We prefer resting on forest roads, delighting in vast pullouts. Embracing solitude, we navigate remote terrains, build campfires, and stargaze. Traveling off-road for miles, chasing the allure of “free camping.” From mountains to forests to high desert, like any dirtbag, we are in constant search for adventure and nature. Buttttt … we don’t have a van, we have an RV.
in 2015, my family of seven (yes, seven) sold everything we owned and moved into a 30 foot RV. We began traveling through the States, Canada, and even flew to and went road tripping (also in a tiny RV) through Europe. We went in search of rock climbing, hiking, surfing, and mountain biking.
Our yearning for adventure quickly grew, and so did the number of dirt roads we ended up driving. Rock climbing was a huge factor in what took us off the beaten path.
We learned to become self-sufficient and to not rely on campgrounds. Showers? Pshhh. Cell service? Who needs that.
90% of the time you wouldn’t be able to find us as we quite often lay in the middle of the mountains accessed via a dirt road whose intense vibrations make the interior of our RV threaten to fall apart.
At the core, we’re van lifers but there’s just too many damn people in my family. That doesn’t mean we don’t live the same lifestyle.
Vanlife is for those who seek adventure and simplicity (and they tend to do it as cheaply as possible). That’s what we do.
Vanlife is rolling into to Ketchum, Idaho, asking locals where there’s sport climbing nearby (as, according to Mountain Project, there wasn’t any), and following a local climber’s passionate and detailed instructions to take a steep, windy, dirt road for 8 miles before turning on the third forest service road on the left then proceeding to find a huge open dirt space in the dense forest to free camp, where, judging by the stone firepit, someone else had agreed that it was the most perfect few campsite ever.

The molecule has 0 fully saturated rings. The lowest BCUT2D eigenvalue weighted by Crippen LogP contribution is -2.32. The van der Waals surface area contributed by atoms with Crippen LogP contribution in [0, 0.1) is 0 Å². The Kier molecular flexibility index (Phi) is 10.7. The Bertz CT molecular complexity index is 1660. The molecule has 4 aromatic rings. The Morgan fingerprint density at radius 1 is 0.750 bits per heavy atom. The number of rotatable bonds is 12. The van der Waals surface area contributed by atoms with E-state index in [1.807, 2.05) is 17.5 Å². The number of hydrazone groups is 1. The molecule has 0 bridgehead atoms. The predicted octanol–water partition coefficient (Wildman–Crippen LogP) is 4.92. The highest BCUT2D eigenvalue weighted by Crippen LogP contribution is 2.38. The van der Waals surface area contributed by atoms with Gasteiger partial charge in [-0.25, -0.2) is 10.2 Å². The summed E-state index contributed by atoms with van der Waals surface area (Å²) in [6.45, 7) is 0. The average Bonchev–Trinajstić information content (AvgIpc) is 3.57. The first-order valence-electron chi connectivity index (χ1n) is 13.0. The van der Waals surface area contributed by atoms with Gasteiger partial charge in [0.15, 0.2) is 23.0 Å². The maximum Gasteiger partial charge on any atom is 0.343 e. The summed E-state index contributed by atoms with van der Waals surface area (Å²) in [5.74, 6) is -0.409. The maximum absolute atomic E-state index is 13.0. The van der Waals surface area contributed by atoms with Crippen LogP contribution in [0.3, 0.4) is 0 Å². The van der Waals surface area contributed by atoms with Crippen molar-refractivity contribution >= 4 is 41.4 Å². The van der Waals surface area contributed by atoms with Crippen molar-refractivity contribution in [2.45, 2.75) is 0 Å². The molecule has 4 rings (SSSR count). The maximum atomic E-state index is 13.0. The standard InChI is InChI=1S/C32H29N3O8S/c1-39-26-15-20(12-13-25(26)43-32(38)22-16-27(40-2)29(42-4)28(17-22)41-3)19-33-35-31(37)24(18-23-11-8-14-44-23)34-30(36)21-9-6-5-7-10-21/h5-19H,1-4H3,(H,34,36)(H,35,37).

After a one hour venture to reach this solitude in the mountains, we continued up the forest road on foot because the road then became more “off-road” than “road.” At last we reach a top rope crag that was pretty mediocre as far as climbing routes go, yet the jaw-dropping view of the apex of three mountains and valleys meeting left us with no regrets.
Afterward, we sat camped out in the middle of nowhere, kids strumming the ukulele and throwing hatchets, cooking up stew to eat around a campfire, and basking in the irrefutable silence—no cars, no people, not even wind.
We could scream at the top of our lungs and no one would hear us.
It’s freeing and grounding at the same time. Freeing because you are truly self-sufficient and free of responsibility, and grounding because you know where you are in the world both metaphorically and literally—like, literally no one but the climber guy from town knows where I am right now.
Vanlife is driving down dirt roads with a Class C RV into one of the most stunning mountain ranges in the world, the Sawtooth Range, going for a an epic hike that ends at a mind-blowing alpine lake (Goat Lake) surrounded by steel colored granite, glaciers, and waterfalls, realizing there is a storm rolling in, and running down in torrential wind and rain to the safety of your vehicle, which is also your home.
It’s sitting in your cozy vehicle after adventuring hard and feeling safe, sound, and stoked in the comforting simplicity of your van/RV.
It’s spending the night parked in the deserted dirt parking lot deep, deep in the wilderness so you can wake up and adventure more.
Vanlife is a guaranteed ticket to adventure.
Vanlife allows you to live in search of adventure by removing the factors that add complications like food, water, shelter, and time. In our RV, we do the same.
We have everything we need so we can prioritize the outdoors and aren’t constrained to a daily time schedule. We could sleep (almost) anywhere we want, we are always sure to have an ample supply of food and water, and we live simply.
Related Blog: How To Live The Good Life
Sounds pretty similar to vanlife to me.
So while our back doors don’t open up to the outdoors, our windows and doors do.
The RV is a means for cooking and sleeping and the rest of our days are spent rooted with the earth, with nature, with the wild.
Lesson on stereotyping. Don’t judge a book, or RV, by its cover.
While our long thirty feet of vehicle and low clearance keep us out of some of the coolest hidden gems, we know the beauty of backing into a forest service road for the night, the joy of camping out at the base of the mountains under a sky full of stars, or of an early morning sunrise spent alone with only your jet boil and a perfect cup of coffee.